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  5. "Ólann m'athair."

"Ólann m'athair."

Translation:My father drinks.

May 7, 2015



Can this be used as my father is an alcaholic?


It can be used to mean “My father consumes alcohol”, but I haven’t found a definition of Ólann X as “X is an alcoholic”.


No, it just means that "he drinks" habitually.


I could wish that a word such as sú (juice), uisce, or bianne would be added to specify what my father drinks. Drinking does not have to mean the consumption of an alcoholic beverage.


It usually does, though, unless another drink is specified.


That would be tá meisceoir m'athair


That's a classic Tá sé fear error.

Is meisceoir é d'athair.


Oh thanks, 18 years of Irish and still learning the fundamentals, would a good way of remembering be is noun é and tá sé adjective?


That's basically it - "noun/pronoun is a/the noun" is a copula, "noun/pronoun is adjective/verb" uses .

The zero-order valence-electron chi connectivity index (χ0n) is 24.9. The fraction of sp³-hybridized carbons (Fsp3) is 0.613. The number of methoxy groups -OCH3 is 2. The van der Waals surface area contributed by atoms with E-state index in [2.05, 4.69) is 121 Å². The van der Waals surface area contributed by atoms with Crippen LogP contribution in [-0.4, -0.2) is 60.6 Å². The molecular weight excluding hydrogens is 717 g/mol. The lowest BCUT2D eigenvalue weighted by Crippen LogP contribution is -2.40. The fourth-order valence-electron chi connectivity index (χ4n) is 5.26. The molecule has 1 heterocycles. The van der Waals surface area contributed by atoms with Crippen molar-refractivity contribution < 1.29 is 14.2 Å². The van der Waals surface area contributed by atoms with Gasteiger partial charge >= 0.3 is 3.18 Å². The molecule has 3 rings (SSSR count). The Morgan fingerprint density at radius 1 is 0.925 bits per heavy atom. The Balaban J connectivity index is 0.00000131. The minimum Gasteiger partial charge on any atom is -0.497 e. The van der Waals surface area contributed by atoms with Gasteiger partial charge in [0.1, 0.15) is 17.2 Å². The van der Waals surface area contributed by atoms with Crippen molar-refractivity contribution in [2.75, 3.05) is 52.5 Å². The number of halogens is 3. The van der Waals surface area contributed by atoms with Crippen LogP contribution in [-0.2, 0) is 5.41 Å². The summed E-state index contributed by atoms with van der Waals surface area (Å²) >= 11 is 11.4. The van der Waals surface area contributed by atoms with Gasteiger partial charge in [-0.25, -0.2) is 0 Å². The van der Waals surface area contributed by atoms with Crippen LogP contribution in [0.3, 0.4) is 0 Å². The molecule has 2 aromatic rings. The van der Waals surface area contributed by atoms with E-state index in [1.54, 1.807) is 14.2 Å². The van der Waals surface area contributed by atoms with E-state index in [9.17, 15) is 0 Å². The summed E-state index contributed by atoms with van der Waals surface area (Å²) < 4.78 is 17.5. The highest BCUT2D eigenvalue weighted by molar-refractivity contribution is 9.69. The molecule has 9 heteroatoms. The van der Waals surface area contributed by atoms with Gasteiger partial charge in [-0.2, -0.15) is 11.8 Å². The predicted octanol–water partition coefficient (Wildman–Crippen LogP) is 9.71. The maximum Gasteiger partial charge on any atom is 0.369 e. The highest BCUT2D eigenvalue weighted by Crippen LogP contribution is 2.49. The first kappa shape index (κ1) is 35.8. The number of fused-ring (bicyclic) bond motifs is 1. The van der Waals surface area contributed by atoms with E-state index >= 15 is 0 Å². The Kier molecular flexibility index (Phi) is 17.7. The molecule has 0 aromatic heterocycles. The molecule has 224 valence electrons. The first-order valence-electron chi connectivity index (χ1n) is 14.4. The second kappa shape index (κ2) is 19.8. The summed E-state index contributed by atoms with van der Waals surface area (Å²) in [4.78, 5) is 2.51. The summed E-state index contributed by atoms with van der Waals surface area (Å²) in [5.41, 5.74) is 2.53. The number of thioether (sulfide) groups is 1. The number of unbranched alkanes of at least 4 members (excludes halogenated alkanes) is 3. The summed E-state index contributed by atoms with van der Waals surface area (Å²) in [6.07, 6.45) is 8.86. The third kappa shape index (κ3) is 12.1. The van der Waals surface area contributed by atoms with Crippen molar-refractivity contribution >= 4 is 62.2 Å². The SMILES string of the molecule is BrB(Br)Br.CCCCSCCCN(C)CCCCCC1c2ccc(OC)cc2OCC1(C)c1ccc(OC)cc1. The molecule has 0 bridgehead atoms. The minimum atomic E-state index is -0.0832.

There are more advanced uses of both is and , but the habit that you need to learn is that tá sé (noun) just doesn't work.


...agus mar a bhíos an cú mór bíonn an coileán!


Is that basically the Irish version of "like father, like son" or "the apple doesn't fall far from the tree"? Might come in handy. :) GRMA


Yes, it's a seanfhocal that is equivalent to "like father, like son".

Here's a link to one of many lists of seanfhocail - note that by their nature, proverbs like this often contain dialect forms of words, or archaic terms.



Would this be pronounced the same as saying "A mother drinks"?


m'athair and máthair do not sound the same (at least in Connacht and Munster Irish - Ulster Irish tends to "flatten" that á in máthair, so the difference between athair and máthair is less pronounced).


To render the stage-Irish 'he is known to take a drop', 'Tá de theist air braon a ól'?


Nó tá an t-ól tógtha aige.


Does Duo's dad have a drinking problem? This question has already come up three times in one round and I am only halfway through it!

[deactivated user]

    Along with the rest of the 8-odd billion people on the planet, he'd have a problem if he didn't drink a couple of times a day.

    I'm inclined to think that the person who assumes that the verb is automatically referring to alcohol might be the one with the problem.

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